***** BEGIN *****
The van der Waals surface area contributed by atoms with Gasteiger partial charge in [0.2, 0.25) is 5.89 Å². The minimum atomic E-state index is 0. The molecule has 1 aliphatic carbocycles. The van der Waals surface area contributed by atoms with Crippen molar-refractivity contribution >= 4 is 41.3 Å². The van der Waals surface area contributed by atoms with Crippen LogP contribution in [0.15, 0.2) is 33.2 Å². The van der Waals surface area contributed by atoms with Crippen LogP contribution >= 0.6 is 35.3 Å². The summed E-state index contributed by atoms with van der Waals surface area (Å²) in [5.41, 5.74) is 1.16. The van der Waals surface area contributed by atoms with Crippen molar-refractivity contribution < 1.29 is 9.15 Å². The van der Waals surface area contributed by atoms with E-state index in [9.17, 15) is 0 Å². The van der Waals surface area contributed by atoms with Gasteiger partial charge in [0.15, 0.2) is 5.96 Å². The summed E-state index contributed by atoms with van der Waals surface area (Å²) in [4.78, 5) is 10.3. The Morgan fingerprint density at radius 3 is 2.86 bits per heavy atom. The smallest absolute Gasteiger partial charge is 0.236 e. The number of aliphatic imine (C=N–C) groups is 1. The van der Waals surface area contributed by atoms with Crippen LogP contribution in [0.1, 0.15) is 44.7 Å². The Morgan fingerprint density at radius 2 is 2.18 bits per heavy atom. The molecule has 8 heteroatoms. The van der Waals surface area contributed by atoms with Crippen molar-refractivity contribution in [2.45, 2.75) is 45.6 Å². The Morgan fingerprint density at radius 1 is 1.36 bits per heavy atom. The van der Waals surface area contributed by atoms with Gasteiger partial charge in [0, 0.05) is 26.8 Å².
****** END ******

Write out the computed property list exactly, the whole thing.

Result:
The van der Waals surface area contributed by atoms with Gasteiger partial charge in [0.2, 0.25) is 5.89 Å². The minimum atomic E-state index is 0. The molecule has 1 aliphatic carbocycles. The van der Waals surface area contributed by atoms with Crippen molar-refractivity contribution >= 4 is 41.3 Å². The van der Waals surface area contributed by atoms with Crippen LogP contribution in [0.15, 0.2) is 33.2 Å². The van der Waals surface area contributed by atoms with Crippen LogP contribution >= 0.6 is 35.3 Å². The summed E-state index contributed by atoms with van der Waals surface area (Å²) in [5.41, 5.74) is 1.16. The van der Waals surface area contributed by atoms with Crippen molar-refractivity contribution < 1.29 is 9.15 Å². The van der Waals surface area contributed by atoms with E-state index in [9.17, 15) is 0 Å². The van der Waals surface area contributed by atoms with Gasteiger partial charge in [0.15, 0.2) is 5.96 Å². The summed E-state index contributed by atoms with van der Waals surface area (Å²) in [4.78, 5) is 10.3. The Morgan fingerprint density at radius 3 is 2.86 bits per heavy atom. The smallest absolute Gasteiger partial charge is 0.236 e. The number of aliphatic imine (C=N–C) groups is 1. The van der Waals surface area contributed by atoms with Crippen LogP contribution in [0.1, 0.15) is 44.7 Å². The Morgan fingerprint density at radius 2 is 2.18 bits per heavy atom. The molecule has 8 heteroatoms. The van der Waals surface area contributed by atoms with Crippen molar-refractivity contribution in [2.45, 2.75) is 45.6 Å². The Morgan fingerprint density at radius 1 is 1.36 bits per heavy atom. The van der Waals surface area contributed by atoms with Gasteiger partial charge in [0, 0.05) is 26.8 Å².